Wednesday, February 1, 2012

Minnesota Jury Trials (Explained)

As any experienced Minnesota Criminal Defense Attorney will tell you --- very few criminal cases ever proceed to trial.  The fact of the matter is either someone is clearly guilty of the offense and will settle to get a good deal. Or the government's case is so poor that they'll decide to dismiss or put such an appealing offer on the table that even an innocent party will feel compelled to take it, after weighing the "worst-case-scenario" outcome they could face if the prosecutor got lucky.  That being said, you know who else has "issues" about jury trials?   Judges do.  After more than a decade of working with them, I think I finally understand why.


There are two main reasons judges dislike jury trials: When a lawyer becomes a judge, they are idealistic and proud to be in this noble system of justice. Yet, over time, they grow frustrated with results beyond their control. After presiding over thousands of cases, they start to develop an opinion about what is "right". While judges get to sentence people and tell lawyers what is right and wrong in Drunk Driving, Assault and  Theft cases that plead out, they have no control over the issue of guilt or innocence when a jury is involved.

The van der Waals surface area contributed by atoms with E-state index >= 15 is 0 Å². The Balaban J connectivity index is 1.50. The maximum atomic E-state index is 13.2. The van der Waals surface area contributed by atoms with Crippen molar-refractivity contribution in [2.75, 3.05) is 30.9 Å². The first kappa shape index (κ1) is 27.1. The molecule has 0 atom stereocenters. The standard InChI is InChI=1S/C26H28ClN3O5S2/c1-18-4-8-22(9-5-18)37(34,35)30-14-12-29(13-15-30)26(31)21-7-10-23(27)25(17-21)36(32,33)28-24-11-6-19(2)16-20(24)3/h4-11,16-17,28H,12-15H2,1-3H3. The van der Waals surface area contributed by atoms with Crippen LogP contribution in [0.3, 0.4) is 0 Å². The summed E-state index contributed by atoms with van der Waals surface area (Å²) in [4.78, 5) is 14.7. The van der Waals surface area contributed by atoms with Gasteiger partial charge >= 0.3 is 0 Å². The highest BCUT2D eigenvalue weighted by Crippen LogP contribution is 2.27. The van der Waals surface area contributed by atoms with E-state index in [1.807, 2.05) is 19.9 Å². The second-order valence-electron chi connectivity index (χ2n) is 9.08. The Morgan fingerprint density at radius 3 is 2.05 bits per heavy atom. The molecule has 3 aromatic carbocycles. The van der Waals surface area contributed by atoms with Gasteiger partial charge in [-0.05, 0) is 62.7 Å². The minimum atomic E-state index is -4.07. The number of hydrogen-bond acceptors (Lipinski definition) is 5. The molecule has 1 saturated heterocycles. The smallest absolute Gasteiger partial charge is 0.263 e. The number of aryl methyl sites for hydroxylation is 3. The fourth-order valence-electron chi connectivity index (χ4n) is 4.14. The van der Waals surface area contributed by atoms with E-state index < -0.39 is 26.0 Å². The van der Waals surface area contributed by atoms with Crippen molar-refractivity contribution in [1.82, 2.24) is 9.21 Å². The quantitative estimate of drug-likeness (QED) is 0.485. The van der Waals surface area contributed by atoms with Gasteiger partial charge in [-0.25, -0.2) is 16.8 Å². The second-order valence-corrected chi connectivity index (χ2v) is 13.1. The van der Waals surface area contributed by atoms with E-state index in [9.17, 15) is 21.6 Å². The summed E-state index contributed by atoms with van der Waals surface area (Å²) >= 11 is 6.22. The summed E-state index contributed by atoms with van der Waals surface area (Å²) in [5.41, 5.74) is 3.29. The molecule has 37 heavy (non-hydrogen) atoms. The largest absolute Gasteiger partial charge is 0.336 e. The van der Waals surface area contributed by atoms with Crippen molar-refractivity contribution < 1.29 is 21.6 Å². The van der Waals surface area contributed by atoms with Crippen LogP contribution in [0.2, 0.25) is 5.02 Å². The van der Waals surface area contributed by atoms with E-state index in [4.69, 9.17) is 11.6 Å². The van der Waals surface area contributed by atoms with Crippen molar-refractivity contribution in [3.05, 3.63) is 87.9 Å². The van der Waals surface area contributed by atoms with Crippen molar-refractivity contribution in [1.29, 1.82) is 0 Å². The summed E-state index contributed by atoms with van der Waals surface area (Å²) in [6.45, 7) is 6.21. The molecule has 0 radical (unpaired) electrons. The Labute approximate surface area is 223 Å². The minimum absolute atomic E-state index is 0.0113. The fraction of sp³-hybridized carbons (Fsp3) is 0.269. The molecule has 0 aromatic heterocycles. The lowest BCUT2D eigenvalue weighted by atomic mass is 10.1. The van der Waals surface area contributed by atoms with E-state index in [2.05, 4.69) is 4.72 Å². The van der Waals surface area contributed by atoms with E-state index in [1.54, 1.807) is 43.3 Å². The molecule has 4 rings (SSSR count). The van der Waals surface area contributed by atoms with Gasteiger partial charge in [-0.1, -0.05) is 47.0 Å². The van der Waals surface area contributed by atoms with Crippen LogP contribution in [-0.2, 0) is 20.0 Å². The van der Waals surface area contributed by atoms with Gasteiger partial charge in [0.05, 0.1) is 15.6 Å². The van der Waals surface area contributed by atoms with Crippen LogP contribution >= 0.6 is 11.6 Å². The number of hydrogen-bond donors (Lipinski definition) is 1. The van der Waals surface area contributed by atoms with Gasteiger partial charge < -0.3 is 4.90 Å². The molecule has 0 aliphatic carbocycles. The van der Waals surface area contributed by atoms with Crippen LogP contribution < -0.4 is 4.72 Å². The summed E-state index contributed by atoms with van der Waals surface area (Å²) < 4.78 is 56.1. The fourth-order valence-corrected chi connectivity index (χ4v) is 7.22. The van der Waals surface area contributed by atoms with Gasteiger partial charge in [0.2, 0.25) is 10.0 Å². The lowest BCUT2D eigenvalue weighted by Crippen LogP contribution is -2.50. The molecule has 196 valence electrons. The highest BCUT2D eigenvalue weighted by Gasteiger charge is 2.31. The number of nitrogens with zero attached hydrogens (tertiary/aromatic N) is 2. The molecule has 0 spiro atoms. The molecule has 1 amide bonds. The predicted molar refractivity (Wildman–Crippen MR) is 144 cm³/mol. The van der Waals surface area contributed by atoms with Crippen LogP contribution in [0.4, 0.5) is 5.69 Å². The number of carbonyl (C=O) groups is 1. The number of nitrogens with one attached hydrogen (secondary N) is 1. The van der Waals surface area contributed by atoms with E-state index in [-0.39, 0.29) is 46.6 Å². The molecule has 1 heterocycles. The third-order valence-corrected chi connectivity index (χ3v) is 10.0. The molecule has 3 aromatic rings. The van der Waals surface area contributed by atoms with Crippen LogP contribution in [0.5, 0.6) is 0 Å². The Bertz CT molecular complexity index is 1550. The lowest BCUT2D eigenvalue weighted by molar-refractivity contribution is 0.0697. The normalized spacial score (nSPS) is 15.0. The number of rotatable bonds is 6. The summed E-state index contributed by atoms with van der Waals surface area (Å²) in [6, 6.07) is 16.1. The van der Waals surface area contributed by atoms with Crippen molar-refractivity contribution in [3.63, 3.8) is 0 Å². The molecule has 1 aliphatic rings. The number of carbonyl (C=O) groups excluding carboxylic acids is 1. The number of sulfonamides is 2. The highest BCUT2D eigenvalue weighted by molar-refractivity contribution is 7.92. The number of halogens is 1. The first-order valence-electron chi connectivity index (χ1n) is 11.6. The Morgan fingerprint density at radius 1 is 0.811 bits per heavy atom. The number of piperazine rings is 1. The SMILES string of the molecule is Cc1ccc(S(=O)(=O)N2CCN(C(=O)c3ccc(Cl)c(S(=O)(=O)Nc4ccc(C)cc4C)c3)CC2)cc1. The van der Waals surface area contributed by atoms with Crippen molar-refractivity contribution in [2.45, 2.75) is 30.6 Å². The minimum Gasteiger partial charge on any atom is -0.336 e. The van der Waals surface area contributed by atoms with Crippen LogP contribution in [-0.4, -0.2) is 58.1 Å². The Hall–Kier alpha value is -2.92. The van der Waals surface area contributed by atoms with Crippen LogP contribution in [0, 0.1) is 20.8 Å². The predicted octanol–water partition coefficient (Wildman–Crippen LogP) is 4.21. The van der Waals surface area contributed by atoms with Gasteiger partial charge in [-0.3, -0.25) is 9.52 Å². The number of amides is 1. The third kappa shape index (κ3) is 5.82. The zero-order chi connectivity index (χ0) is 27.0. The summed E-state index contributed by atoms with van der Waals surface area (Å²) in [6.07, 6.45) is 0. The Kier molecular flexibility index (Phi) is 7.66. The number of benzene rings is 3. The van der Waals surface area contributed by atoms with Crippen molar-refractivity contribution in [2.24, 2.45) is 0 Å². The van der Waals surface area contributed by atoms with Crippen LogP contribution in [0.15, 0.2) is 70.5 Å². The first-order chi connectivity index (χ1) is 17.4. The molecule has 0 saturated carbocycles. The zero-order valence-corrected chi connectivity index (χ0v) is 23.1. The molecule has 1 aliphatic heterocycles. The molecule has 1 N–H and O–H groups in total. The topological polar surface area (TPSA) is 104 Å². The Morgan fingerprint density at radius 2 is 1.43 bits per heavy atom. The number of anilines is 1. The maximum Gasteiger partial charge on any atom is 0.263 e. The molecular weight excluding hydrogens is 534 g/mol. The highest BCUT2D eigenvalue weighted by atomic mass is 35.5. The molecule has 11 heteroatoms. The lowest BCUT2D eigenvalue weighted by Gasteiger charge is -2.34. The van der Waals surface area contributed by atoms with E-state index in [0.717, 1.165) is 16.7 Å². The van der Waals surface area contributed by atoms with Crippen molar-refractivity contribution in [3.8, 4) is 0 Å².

I believe that (at some level) judges resent this loss of control and develop something of a complex. They like being in charge - and when a case's decision is up to a jury they become somewhat resentful because it denies them the control they crave. 


The second reason? Calender control. The judge's calender is a delicate science - bordering on art. As our society erodes from the consequences of our moral promiscuity ... crime soars. This increase means that each judge is required to handle more cases. Adding many new cases a week, over time, creates an unmanageable docket. This time crunch could force judges to cut corners if they don't want to work around the clock -  and jury trials are time hogs

A judge can conduct a court trial, without a jury, in a third the time it takes to do a jury trial. There are many procedural steps a judge must ensure with a jury. Juries can't hear certain evidence. Juries must constantly be instructed on the law. The list goes on and on. Jury trials simply take a lot of time. In a world where judges don't have time, they look for ways to cut corners and be more efficient - even at the expense of defendants. Judges can do this in every area except jury trials. As such, jury trials become time hogs and judges may come to resent them.

What This Means to You.

The downside of this trend is that if a defendant forces his case to a jury trial, the judge could well hold it against that person at sentencing - if they lose. As an example, a case which might have settled for straight probation if concluded as part of a plea agreement, might cost the guilty defendant some jail, if not prison, after a jury trial. However, there is also a benefit to this judicial trend. Since judges hate jury trials, they are becoming more accepting of generous plea bargains. That is good for defendants.

What Should You Do?

If your case has the potential to go to trial, be smart and increase your chance of success by exercising your right to remain silent, and call the Rolloff Law Office at (612) 234-1165. Together, we can protect your future.

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